Stormscapes: Simulating cloud dynamics in the now

Torsten Hadrich, Miłosz Makowski, Wojtek Pałubicki, Daniel T. Banuti, Sören Pirk, Dominik L. Michels

Research output: Contribution to journalArticlepeer-review

12 Scopus citations


The complex interplay of a number of physical and meteorological phenomena makes simulating clouds a challenging and open research problem. We explore a physically accurate model for simulating clouds and the dynamics of their transitions. We propose first-principle formulations for computing buoyancy and air pressure that allow us to simulate the variations of atmospheric density and varying temperature gradients. Our simulation allows us to model various cloud types, such as cumulus, stratus, and stratoscumulus, and their realistic formations caused by changes in the atmosphere. Moreover, we are able to simulate large-scale cloud super cells - clusters of cumulonimbus formations - that are commonly present during thunderstorms. To enable the efficient exploration of these stormscapes, we propose a lightweight set of high-level parameters that allow us to intuitively explore cloud formations and dynamics. Our method allows us to simulate cloud formations of up to about 20 km × 20 km extents at interactive rates. We explore the capabilities of physically accurate and yet interactive cloud simulations by showing numerous examples and by coupling our model with atmosphere measurements of real-time weather services to simulate cloud formations in the now. Finally, we quantitatively assess our model with cloud fraction profiles, a common measure for comparing cloud types.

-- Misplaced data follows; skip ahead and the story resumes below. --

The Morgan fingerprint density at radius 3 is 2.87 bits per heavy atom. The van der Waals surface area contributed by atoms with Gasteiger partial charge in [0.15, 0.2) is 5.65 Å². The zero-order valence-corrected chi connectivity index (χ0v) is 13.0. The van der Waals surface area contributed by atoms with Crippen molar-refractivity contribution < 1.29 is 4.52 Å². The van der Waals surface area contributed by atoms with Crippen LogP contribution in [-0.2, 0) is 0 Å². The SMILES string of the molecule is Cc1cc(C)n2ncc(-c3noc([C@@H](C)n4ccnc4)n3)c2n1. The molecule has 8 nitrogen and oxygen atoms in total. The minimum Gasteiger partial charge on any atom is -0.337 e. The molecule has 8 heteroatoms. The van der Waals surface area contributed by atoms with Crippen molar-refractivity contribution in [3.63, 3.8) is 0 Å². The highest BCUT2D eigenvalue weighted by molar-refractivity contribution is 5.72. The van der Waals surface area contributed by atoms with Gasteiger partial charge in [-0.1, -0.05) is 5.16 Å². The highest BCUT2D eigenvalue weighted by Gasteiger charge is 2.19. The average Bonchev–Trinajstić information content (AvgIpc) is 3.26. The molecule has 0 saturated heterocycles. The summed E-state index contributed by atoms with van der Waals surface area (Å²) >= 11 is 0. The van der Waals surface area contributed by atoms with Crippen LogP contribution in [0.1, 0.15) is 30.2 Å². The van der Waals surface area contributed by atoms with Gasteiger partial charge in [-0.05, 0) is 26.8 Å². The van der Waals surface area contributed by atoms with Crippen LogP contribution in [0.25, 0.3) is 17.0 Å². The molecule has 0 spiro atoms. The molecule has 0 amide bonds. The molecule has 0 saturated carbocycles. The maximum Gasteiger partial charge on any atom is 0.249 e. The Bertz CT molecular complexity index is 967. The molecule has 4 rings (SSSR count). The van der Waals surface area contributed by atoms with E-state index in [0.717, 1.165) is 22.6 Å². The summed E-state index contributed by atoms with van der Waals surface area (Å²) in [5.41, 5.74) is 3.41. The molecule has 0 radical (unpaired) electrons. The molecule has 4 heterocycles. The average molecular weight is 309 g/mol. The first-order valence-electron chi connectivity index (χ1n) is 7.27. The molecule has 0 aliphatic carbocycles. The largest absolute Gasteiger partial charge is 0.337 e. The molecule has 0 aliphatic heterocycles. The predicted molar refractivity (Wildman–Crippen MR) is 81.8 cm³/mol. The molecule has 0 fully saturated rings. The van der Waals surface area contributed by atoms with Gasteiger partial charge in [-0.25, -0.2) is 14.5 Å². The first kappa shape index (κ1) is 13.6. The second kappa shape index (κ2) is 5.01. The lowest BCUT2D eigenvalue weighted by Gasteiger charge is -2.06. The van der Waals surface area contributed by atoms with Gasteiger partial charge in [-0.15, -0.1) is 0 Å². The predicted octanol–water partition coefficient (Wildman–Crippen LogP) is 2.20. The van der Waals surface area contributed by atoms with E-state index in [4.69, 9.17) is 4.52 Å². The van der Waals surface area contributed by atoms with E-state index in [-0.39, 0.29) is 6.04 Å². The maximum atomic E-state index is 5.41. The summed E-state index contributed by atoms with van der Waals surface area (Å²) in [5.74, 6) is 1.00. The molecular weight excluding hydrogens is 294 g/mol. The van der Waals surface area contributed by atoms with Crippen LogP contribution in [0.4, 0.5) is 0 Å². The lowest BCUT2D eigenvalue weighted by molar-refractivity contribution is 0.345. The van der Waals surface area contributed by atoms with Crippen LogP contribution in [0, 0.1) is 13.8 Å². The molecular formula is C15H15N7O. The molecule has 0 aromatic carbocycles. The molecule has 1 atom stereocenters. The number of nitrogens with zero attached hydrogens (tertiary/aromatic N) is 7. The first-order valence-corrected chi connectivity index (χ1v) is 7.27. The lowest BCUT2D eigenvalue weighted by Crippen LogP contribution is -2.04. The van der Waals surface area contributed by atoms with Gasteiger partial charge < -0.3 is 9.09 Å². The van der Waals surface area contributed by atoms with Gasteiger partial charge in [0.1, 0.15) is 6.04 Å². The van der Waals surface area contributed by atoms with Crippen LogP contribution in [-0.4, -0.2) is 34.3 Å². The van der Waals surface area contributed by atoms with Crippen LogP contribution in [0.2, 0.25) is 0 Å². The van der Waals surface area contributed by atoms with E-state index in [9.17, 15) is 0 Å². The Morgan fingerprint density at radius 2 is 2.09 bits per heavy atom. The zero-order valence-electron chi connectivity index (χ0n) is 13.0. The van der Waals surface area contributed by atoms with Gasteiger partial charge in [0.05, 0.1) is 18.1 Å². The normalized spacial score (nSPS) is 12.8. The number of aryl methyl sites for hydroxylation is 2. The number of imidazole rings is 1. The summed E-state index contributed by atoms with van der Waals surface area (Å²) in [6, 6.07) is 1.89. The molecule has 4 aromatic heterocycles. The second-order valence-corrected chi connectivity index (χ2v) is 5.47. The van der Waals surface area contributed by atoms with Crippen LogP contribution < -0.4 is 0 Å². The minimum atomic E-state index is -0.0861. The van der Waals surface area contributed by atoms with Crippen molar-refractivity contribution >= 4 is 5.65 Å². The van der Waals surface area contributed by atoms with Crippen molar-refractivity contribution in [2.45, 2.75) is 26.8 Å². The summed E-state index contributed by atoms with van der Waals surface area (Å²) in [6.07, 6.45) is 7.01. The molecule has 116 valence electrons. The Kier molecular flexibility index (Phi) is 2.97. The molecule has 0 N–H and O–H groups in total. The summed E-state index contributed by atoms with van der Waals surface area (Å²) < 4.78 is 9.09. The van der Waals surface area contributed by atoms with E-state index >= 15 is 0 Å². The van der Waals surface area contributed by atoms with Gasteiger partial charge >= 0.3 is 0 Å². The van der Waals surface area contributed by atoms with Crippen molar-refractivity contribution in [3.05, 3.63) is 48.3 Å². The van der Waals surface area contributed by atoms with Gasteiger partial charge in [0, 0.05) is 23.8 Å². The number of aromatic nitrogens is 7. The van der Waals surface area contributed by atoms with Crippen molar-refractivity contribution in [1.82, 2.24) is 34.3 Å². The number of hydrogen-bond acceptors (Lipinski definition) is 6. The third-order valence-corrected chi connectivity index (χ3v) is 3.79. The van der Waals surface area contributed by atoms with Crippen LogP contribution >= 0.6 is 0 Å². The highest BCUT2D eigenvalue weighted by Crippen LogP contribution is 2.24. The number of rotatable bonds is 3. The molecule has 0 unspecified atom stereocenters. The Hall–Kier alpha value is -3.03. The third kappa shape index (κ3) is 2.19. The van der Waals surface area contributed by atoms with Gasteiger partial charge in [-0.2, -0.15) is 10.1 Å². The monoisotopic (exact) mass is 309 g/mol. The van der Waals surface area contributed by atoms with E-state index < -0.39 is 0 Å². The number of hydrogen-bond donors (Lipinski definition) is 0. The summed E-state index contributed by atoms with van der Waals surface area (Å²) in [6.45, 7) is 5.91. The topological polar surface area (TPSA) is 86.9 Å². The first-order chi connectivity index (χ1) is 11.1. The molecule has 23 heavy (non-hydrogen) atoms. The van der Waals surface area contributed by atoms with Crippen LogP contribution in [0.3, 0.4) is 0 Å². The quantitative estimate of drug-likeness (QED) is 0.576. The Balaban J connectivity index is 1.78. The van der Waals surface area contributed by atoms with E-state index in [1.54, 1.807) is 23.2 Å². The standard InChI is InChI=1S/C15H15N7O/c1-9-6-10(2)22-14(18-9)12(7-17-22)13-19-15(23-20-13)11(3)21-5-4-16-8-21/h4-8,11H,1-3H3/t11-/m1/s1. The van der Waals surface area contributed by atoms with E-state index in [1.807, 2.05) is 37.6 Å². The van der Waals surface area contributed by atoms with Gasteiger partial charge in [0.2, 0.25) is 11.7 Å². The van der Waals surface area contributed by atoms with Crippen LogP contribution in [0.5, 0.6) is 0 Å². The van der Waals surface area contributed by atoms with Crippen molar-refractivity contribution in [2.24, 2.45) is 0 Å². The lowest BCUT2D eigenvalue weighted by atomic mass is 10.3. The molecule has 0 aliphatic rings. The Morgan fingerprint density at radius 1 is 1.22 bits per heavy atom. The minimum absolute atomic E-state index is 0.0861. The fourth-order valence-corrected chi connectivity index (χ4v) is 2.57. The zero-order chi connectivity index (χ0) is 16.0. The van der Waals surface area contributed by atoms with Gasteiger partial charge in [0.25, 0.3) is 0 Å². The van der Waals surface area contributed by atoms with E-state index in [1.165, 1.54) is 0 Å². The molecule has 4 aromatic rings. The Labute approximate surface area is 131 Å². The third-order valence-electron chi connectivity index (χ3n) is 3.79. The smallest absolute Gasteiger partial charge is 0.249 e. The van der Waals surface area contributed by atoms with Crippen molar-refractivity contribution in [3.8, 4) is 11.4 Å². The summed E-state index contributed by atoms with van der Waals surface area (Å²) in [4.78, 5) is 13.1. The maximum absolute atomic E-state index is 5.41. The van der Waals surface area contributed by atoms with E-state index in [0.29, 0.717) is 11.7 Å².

Original languageEnglish (US)
Pages (from-to)1-16
Number of pages16
JournalACM Transactions on Graphics
Issue number6
StatePublished - Nov 26 2020

Bibliographical note

KAUST Repository Item: Exported on 2020-12-22
Acknowledgements: This work has been supported by KAUST (individual baseline funding). We acknowledge the reviewers’ valuable comments.


Dive into the research topics of 'Stormscapes: Simulating cloud dynamics in the now'. Together they form a unique fingerprint.

Cite this